Collection Themes

Religious Byzantine Artifacts image

Religious Byzantine Artifacts

Collection includes artifacts such as icons, priests’ vestments, chalices, crosses and other liturgical objects

Read More
Folk Arts image

Folk Arts

Collection features folk arts and crafts of various regions of Ukraine including jewelry, decorative wood objects, pysanky (Ukrainian Easter eggs), straw weavings, ceramics, toys, and ceremonial breads

Read More
Textiles image


Collection focuses on items that were woven or embroidered such as clothing, rushnyky, tapestries, weavings and kylyms

Read More
Fine Arts image

Fine Arts

Collection includes items such as paintings, sculptures and other arts works by artists from Ukraine, Canada, Europe and the United States.

Read More
Pioneer Artifacts image

Pioneer Artifacts

Collection includes items reflecting the lives of Canada’s early Ukrainian settlers — photos, documents, agricultural implements, and household utensils

Read More

Featured Items

Blouse from Chernivtsi

It was made in 1898 in Chornivka village, Novoselytskyi district, Chernivtsi oblast. Chornivka is located about 22 kilometers from Chernivtsi in the historical region of Bukovyna.

It is an excellent example of an old Bukovynian sorochka with a traditional late 19th and early 20th century shoulder band, which includes lines of blue and green beadwork. The balance of the sleeves is carried in a lengthwise design and embroidered with satin stitch, buttonhole stitch and contiguous French knots (vuzlyky or kupochky).

The blouse is 59 cm in length and 164 cm in width.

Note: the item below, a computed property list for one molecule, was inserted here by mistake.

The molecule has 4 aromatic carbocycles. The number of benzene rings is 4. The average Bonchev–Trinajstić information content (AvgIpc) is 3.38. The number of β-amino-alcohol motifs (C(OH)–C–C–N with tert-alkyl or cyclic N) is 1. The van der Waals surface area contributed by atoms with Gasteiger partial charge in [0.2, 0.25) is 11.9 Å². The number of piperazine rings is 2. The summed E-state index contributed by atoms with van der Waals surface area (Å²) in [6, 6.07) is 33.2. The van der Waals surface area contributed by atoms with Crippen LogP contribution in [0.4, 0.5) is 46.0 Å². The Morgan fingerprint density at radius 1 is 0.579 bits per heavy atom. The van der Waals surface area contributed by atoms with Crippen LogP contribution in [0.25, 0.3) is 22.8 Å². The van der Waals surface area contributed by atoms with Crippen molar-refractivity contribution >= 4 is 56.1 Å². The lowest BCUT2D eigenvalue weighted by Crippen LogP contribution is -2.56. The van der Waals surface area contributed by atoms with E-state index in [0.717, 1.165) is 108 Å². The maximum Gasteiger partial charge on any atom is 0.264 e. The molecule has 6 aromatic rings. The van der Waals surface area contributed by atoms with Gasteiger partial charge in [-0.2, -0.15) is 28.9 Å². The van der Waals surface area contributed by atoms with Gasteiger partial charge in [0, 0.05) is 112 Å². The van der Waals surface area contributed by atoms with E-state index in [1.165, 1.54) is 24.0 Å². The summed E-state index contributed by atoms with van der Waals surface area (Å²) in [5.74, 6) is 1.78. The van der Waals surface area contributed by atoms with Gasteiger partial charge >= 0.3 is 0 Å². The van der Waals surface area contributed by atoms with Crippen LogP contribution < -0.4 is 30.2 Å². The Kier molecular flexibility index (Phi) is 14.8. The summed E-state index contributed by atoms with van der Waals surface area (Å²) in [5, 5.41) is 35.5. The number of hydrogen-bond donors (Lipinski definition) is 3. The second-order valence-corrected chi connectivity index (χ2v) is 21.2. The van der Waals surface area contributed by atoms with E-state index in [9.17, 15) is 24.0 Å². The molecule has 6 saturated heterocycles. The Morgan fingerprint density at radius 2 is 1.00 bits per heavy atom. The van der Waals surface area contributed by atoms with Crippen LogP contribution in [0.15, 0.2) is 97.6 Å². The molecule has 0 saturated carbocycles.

Read More

Sylianka, Bukovyna region

This sylianka was made in 1972 in Chernivtsi oblast, Bukovyna region. Mostly yellow beaded necklace, it has circles in blue, red, green and gold. Bottom edge has loops in blue, red, green, gold, black and white.

It is only 33 cm long, but crystal clear, pure glass beads make it shine from far away.


Read More

Kosiv Pleskanets

This ceramic round vessel “pleskanets” is a typical example of Hutsul ceramics from Kosiv. It was created in Ivano-Frankivsk oblast, Halychyna. It has two opposing handles near the top and an opening 5 cm wide at the top. It has four very stubby legs.

Kosiv ceramics became a symbol of the Hutsul region. The three-colored palette of the ceramics (yellow, green, and brown) is a hallmark of Kosiv ceramics, which reflects the perception of nature: yellow symbolizes the sun, green symbolizes the Carpathian Mountains, and brown represents the earth.

Read More

Edmonton Web Design & Development by SOS Media Corp

© 2024 Ukrainian Museum of Canada, Alberta Branch | All rights Reserved

Website Supported by: The Ukrainian Canadian Foundation of Taras Shevchenko

Alberta Ukrainian Self Reliance League

SUS Foundation of Canada